In a typical year, Gehlen Catholic High School obtains free medicines from four different humanitarian agencies to be used during international medical mission trips like this.  This year we were able to get all our medicines from MAP International, Brunswick, Georgia, and purchase the rest right here in Le Mars.

All patients received soap, shampoo, toothpaste, toothbrushes, vitamins, parasite and pain medication along with the prescription medicines ordered by the doctors.

Pharmacy prepares medicines before clinic begins The value of life
does not depend on the place we occupy. 
It depends upon the way
we occupy that place.
                                              ~ St. Thérèse de Lisieux
Vitamins and over the counter medicines ready for distribution

The children in Montana de la Flor: we have begun a data base for the next time we set up clinic.  We measured and weighed each child. We also collected a good deal of family information on each with the hope that we can use it in the future.

We make a living
by what we get,
but we make a life
by what we give. 
                                         ~Winston Churchill
Dr. David Goo poses with some patients

Dr. Goo takes a break to pose with some of his patients.

Dr. David Goo commented, “This year, as stated by Sister Fatima, the team was a ‘family.’ We worked, learned, ate, slept, and took care of one another like brothers and sisters. What we saw and did became a collective experience, shared by all, and changing us one by one, together. Our mission was to seek the invisible, help the needy, and bring our lives meaning and fulfillment. We accomplished all of that and more. Giving is a gift.”

All villages chosen for clinic this year were hand picked because of their lack of access to regular medicine.  They were very rural, remote, mountainous, and hard to access.  For example, the village of Zalitre: In Zalitre it takes a person 4 hours to walk to the nearest clinic in Suyatel.  To do this they leave at 2 A.M. to get back before dark.  They told us the standard practice is to carry all children under three years of age while all those three years old and older must walk themselves.

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Dr. Gary Carlton poses wtih Alvaro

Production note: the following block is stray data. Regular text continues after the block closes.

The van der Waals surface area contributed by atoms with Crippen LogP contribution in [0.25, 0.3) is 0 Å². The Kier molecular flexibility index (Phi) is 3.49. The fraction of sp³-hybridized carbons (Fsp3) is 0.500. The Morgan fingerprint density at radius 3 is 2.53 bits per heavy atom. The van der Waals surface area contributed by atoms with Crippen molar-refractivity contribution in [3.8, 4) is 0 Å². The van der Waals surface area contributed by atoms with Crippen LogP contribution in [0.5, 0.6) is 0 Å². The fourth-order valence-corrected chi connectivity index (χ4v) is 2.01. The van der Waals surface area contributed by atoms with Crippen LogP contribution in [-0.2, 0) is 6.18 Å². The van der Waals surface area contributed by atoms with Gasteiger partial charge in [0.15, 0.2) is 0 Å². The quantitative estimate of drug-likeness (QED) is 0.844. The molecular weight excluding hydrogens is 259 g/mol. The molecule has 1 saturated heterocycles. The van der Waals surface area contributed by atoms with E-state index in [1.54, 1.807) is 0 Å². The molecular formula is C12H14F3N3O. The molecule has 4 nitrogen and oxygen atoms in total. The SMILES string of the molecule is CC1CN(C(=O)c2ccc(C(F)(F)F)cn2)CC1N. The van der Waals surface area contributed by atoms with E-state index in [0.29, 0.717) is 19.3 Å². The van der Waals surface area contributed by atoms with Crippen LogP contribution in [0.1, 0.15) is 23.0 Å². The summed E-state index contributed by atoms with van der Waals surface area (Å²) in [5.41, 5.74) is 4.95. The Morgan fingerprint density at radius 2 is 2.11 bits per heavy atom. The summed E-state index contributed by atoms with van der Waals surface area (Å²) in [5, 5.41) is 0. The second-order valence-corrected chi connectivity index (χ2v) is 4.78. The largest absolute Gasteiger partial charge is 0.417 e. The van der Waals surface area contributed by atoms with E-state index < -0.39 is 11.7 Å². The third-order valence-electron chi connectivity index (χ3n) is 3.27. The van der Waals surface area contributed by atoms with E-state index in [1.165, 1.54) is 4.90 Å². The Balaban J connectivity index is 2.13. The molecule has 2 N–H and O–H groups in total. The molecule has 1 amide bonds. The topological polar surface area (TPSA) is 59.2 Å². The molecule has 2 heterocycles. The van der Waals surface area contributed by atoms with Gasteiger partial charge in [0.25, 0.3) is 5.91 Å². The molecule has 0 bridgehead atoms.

You really can change the world
if you care enough. 
                                                        ~Marian Wright Edelman

Dr. Gary Carlton poses with an Xicaque man

Dr. Gary Carlton commented, “I have seen progress in Honduras since my last visit two years ago, but the problems are still the same - clean water, malnutrition, poverty, and sanitation.  It is rewarding to see the difference that has been made.”

Please click on the ‘photo album icon’ below.  It will open hundreds of pictures from this year's mission trip for you to view.

The theme for this year's medical mission trip was Faith.  In our school we often use the following:

Sees the Invisible,
Believes the Impossible,
Achieves the Incredible.

This was an INCREDIBLE mission trip. Our lives will be changed forever.

Thank you for viewing our web site and thanks to all team members for having FAITH.

Also, please feel free to contact us at the address below.  We would love to hear from you.

Richard E. Seivert
Gehlen Catholic High
709 Plymouth St. N.E.
Le Mars, Iowa 51031

Click above to browse the January 2006 Trip Photo Album...

Click here to watch a Flash movie of the trip.

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                        Gehlen Catholic School          Phone: 712-546-4181 or 712-540-3062
709 Plymouth St. NE           Fax: 712-546-9384    
                                                              Le Mars, IA 51031             E-mail:  or